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Jehangir S. Pocha
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In the end, India will still be trapped in debt

Massive administrative reforms would be needed to cut corruption and waste.

here is a hidden disease eating into India's Budget and it is quite incurable. It is called a "debt trap" and its cause is simple — greed. Media chatter over the upcoming Budget has told us India's problem is that it spends much more than it earns. That is all the term "fiscal deficit" means. What is less discussed is how the government fills the gap between its earnings and spending through relentless borrowing. The Centre's total debt is now a staggering Rs 4,700,000 crore. Include the states' debt and India's total government debt is Rs 6,500,000 crore, approximately 65% of its GDP.

"Oh, that's okay, nothing to worry about," a bureaucrat said breezily. "Look at the United States. Its debt is 75% of its GDP."

But the figure is so huge that New Delhi now has to borrow money just to pay the interest due on its old loans. This is the deadly disease called the "debt trap" and it was the UPA's parting gift to the nation. In its last year in power, the UPA took new loans of Rs 457,000 crore, more than the Rs 427,000 crore interest it paid on old loans. Though these figures were public and showed India had technically fallen into a debt trap, they were ignored.

Blithe comparisons to the US miss or wilfully ignore the crucial fact that the US borrows money at 1-3% interest rate, while India borrows at 7-9%. So though the US' debt is higher than India's, its interest payments are lower. Only 6% of the US federal budget goes to interest payments, while for India it is 25%. The US also borrows in its own currency, a luxury no other nation enjoys.

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India is neck-deep in debt because successive governments have got the nation hooked onto populist schemes replete with corruption.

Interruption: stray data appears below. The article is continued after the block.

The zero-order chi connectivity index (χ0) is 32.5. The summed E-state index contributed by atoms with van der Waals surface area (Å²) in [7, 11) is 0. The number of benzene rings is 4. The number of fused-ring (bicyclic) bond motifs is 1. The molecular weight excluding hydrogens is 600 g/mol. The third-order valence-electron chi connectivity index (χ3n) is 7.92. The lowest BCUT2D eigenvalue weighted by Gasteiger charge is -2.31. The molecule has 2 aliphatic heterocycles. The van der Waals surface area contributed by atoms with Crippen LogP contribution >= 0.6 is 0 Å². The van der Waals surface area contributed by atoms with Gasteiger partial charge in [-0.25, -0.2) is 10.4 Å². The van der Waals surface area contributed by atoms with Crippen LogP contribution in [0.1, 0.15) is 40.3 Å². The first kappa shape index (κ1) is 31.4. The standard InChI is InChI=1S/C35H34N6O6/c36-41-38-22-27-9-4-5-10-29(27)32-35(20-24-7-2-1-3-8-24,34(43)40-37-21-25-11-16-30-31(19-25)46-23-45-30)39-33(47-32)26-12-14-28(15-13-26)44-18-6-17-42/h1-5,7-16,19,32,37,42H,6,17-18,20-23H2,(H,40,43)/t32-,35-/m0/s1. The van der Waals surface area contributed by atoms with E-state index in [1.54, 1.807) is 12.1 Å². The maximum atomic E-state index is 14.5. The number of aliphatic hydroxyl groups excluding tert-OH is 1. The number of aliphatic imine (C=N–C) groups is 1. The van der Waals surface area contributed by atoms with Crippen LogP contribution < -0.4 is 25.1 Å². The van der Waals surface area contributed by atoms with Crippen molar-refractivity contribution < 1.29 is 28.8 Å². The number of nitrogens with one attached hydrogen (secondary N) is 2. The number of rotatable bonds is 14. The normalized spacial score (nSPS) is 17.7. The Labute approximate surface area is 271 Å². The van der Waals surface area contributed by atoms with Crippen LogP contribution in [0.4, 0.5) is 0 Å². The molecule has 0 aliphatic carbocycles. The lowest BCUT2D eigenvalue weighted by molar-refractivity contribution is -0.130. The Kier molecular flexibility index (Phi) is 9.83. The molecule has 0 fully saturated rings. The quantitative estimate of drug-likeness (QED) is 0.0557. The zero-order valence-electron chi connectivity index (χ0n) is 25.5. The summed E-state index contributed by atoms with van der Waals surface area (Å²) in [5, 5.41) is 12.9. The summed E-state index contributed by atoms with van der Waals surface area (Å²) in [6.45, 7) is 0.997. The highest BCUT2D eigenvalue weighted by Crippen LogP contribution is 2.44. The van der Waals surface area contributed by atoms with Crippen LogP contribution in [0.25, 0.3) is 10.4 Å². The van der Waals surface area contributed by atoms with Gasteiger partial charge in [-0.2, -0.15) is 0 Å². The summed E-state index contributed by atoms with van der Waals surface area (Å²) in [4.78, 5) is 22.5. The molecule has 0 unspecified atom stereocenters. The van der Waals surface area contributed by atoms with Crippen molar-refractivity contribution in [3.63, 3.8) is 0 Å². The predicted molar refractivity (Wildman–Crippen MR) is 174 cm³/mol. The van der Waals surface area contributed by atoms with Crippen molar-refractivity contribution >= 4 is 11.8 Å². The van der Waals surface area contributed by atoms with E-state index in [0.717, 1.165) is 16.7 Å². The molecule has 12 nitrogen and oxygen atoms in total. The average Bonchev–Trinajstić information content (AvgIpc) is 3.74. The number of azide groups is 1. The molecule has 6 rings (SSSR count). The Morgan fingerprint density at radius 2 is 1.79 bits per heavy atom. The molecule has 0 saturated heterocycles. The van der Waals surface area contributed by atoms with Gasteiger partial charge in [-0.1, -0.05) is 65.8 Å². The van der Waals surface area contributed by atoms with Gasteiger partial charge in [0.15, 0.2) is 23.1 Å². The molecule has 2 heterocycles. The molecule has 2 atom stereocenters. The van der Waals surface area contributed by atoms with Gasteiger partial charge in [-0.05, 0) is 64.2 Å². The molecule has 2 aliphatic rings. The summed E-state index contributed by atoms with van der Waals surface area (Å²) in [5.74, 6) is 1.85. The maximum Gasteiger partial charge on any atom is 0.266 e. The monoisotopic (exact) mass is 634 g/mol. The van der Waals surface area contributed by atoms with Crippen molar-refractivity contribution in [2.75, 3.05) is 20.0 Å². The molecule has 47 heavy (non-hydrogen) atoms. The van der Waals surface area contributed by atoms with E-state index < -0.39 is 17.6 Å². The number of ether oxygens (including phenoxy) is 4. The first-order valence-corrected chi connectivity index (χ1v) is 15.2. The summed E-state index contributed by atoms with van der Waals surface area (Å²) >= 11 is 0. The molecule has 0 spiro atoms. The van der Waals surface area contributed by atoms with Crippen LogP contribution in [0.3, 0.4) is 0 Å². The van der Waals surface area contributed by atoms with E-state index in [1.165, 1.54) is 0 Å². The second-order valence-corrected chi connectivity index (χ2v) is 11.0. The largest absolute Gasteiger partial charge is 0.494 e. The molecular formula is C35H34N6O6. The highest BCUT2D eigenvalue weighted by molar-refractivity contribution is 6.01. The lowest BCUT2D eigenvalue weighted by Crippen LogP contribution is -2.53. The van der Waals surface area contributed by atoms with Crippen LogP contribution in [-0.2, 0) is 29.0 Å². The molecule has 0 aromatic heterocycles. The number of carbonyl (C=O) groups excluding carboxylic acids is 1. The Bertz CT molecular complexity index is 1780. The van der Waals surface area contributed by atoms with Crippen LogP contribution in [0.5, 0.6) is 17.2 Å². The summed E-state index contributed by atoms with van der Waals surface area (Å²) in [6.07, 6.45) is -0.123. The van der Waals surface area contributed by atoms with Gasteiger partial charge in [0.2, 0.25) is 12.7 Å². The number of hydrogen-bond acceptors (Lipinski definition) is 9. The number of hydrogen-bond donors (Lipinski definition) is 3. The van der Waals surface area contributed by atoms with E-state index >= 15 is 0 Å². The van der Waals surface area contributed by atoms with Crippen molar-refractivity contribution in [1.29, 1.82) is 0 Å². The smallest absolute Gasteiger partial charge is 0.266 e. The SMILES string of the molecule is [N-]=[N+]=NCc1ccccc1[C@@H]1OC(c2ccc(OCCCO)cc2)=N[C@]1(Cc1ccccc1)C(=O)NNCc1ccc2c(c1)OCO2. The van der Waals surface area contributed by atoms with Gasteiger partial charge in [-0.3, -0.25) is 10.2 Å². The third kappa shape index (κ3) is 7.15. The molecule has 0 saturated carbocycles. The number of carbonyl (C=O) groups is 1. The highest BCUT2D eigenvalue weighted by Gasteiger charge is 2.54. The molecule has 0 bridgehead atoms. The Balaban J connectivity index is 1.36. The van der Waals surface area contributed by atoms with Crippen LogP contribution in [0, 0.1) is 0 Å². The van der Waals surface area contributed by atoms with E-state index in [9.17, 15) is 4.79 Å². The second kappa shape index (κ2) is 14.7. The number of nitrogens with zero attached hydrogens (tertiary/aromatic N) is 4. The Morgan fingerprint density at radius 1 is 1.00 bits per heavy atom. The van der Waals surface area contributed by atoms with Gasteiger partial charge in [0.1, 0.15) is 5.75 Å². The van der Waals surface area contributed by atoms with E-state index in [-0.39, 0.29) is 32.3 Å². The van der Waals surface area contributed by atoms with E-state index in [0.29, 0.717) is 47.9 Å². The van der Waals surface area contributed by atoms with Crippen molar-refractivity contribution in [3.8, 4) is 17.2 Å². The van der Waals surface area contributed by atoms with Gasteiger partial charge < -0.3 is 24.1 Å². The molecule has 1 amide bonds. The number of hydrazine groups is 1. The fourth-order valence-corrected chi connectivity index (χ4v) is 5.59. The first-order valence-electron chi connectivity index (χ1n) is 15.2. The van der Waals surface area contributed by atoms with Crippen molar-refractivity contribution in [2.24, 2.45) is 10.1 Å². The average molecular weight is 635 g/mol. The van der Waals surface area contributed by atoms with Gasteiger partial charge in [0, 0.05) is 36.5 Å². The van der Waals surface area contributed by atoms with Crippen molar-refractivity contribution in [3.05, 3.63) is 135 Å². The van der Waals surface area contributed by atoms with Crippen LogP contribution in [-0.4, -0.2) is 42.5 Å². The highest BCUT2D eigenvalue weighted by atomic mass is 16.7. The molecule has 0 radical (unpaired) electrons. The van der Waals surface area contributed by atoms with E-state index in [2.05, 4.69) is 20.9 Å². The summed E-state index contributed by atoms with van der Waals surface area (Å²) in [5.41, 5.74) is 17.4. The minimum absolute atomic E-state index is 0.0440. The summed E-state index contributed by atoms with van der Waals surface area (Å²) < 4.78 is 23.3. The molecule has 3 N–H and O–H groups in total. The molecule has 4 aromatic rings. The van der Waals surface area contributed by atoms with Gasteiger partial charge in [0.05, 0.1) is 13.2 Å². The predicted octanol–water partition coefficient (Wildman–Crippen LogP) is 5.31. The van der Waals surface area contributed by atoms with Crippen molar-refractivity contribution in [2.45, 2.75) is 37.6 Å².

India's situation is worsened by the reasons the government has borrowed so much. National debt is understandable if the money is used to build infrastructure or fund emergencies. For example, America's debt is at all-time highs because it has fought just two wars, printed $2.5 trillion to stymie the sub-prime crisis and expanded its intelligence and military capabilities in response to 9/11. America has also invested heavily in free schooling, social security, and now, universal healthcare.

India is neck-deep in debt simply because successive governments have got the nation hooked onto populist schemes replete with corruption. Food, fuel and fertilizer subsidies, wonky welfare programmes and spiralling defence spending swallow 30% of India's budget. With interest eating up 25%, only about 40% of India's budget is available for everything else, including health and education. Even in this there is widespread waste and corruption.

Normally, in this column I proffer solutions to the problems I highlight. But in this case there are none at hand.

To break out of the debt trap, the government would have to raise revenues and cut spending. Indians need to realise that while the state must help the poor, it cannot mollycoddle the middle-class. Voters would have to accept that cheap fuel, food, electricity, water and cooking gas are not birthrights.

Those backing huge defence spending would need to see one cannot build a first-class military with a third world economy. Massive administrative reforms would be needed to cut corruption and waste.

Lastly, citizens would need to embrace the fact that apart from voting it is also their basic duty to pay taxes honestly.

In our hearts we know these are pipe dreams. Politicians' short-term electoral goals have combined with our own myopic hunger for free lunches to create a deadly cocktail of insatiable greed that demands instant gratification. We want it all and we want it now, even if we cannot afford it.

While our parents laboured and saved, even if it meant depriving themselves just so we could have a better life, we are repaying them by living it up and selfishly passing the bill on to our kids.

Changing this will take years of disciplined effort, political maturity and social transformation. And there is no sign of this happening. For all the personal desire Prime Minister Narendra Modi and Finance Minister Arun Jaitley may have to do the right thing, the political and social compulsions for continuing handouts and huge defence spending are too powerful.

So on 10 July, when Jaitley bravely stands up in Parliament to present the Budget we should know he won't be able to do much. No man can. The basic structure of India's economic choices has fallen into a pattern that is impossible to change. This is the reason India has not had a landmark budget since 1996. Jaitley can nip, tuck, tweak, whittle and cut. And he can do some good.

But in the end India will still be trapped in debt. And we will only have ourselves to blame.

 
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